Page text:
Burundi: Extend the Special Rapporteur’s mandate and ensure adequate funding for his monitoring and documentation work


At the UN Human Rights Council’s 51st session, in October 2022, the Council extended the mandate of the Special Rapporteur on the situation of human rights in Burundi, which it established a year earlier, at its 48th session. It expressed deep concern about ongoing human rights violations and abuses in Burundi and regretted the Burundian Government’s lack of cooperation with human rights bodies and mechanisms.

© Ian McKellar/Creative Commons

As serious human rights violations persist in Burundi and the Government has failed to hold per­petrators accountable or take the concerns raised by Burundian and international actors seriously, the Coun­cil should not relax its scrutiny. At its 54th session (11 September-13 October 2023), it should extend the Special Rapporteur’s mandate for an additional year.

Additionally, the Human Rights Council should ensure that the Special Rapporteur is able to fulfil his man­date, as per resolution 48/16, to, inter alia, “monitor the situation of human rights in Bu­rundi, […] make recommen­da­tions for its improvement, [and] collect, examine and assess infor­ma­tion from all relevant stake­holders […], building upon the work of the Commission of Inquiry.” To fulfil these mo­nitoring and docu­men­tation functions, the Special Rapporteur requires adequate funding for at least one additional staff member, which the UN Secretary-Gene­ral should provide to him. (…)

In light of the ongoing grave human rights violations and abuses, the absence of sus­tai­na­ble progress on key human rights issues of con­­­­cern, including civic space, the risk of an escalation of violations, particularly ahead of the legislative elections in 2025 and presidential elections in 2027, concerns regarding the lack of independence of the National Independent Human Rights Commission (CNIDH), and the Govern­ment’s continued refusal to co­operate with the UN and regional human rights mechanisms, we believe that the Council should maintain its scrutiny of Burundi’s human rights si­tu­ation. (…)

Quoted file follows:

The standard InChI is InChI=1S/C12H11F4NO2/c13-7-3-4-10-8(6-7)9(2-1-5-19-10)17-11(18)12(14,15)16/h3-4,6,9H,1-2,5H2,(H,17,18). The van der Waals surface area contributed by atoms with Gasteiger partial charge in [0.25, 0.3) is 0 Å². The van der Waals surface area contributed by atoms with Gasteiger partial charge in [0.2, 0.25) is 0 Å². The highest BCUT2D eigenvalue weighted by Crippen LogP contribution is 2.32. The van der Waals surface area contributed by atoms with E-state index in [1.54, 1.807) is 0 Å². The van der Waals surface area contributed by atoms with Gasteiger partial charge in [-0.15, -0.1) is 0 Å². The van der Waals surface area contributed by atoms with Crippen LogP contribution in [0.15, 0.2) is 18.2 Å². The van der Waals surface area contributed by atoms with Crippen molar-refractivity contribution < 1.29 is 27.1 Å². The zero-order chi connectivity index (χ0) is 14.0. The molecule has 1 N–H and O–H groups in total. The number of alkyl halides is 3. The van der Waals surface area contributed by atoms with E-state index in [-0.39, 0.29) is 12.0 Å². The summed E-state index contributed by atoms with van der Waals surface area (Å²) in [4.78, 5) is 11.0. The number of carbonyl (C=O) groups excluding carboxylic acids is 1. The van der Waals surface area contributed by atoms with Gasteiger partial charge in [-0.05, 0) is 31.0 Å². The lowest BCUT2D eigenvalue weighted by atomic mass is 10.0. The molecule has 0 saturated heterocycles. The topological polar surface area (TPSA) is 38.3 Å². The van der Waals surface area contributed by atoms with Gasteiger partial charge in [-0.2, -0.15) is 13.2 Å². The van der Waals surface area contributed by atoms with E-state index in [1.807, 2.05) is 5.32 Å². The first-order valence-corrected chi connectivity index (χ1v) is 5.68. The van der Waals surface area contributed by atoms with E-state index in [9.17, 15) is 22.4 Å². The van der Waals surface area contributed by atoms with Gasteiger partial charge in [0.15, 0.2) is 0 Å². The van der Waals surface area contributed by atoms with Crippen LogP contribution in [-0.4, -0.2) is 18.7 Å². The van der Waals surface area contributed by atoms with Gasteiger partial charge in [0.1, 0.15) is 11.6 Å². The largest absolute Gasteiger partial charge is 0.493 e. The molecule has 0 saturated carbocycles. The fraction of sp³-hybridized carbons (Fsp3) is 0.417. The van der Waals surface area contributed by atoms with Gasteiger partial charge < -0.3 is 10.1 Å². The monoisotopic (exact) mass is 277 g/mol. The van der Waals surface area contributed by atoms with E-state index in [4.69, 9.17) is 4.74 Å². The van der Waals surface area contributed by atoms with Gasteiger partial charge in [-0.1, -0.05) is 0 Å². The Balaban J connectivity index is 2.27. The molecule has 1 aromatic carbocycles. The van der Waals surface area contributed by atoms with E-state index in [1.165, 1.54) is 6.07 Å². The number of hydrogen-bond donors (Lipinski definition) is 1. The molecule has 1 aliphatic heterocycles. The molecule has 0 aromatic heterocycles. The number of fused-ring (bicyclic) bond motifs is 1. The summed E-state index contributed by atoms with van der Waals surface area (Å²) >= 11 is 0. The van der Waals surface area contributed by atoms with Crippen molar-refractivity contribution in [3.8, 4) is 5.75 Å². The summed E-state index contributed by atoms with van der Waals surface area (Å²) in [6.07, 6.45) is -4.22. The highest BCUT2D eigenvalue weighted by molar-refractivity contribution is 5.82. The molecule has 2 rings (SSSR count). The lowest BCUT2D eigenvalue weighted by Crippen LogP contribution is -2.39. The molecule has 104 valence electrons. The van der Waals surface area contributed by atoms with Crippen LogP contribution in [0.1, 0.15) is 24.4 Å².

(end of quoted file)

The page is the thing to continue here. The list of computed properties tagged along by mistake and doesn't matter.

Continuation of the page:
At its upcoming 54th session, the Council should adopt a resolution that:

  • Extends the mandate of the Special Rapporteur on the situation of hu­man rights in Burundi for an additional year;
  • Requests the United Nations Secretary-Gene­ral to provide the Special Rapporteur with the assistance and all resources necessary to fulfil his mandate
  • Reaffirms that all States Members of the Human Rights Council should uphold the highest stan­­­dards in the promotion and protection of human rights, and urges all States that are can­di­­dates for the Human Rights Council Membership, including Burundi, to be mindful of these standards;
  • Urges the Government of Burundi to fulfil its obligations under national law and international human rights law and to protect civic space, by respecting the rights to freedom of opinion and expression, peaceful assembly and association, upholding the rights of Human Rights Defenders, and crea­ting a safe envi­ron­ment for civil society organisations;
  • Urges the Government of Burundi to cooperate fully with the Special Rapporteur, including by granting him access to the country and by providing him with all the information necessary to properly fulfil the mandate;
  • Urges the Government of Burundi to constructively cooperate with the Office of the United Nations High Commissioner for Human Rights, in particular its regional office for Central Africa, and to present a timeline for the reopening of its country office in Burundi; and
  • Urges the Government of Burundi to resume meaningful cooperation with African human rights bodies and me­cha­nisms, including the African Com­mission on Human and Peoples’ Rights.

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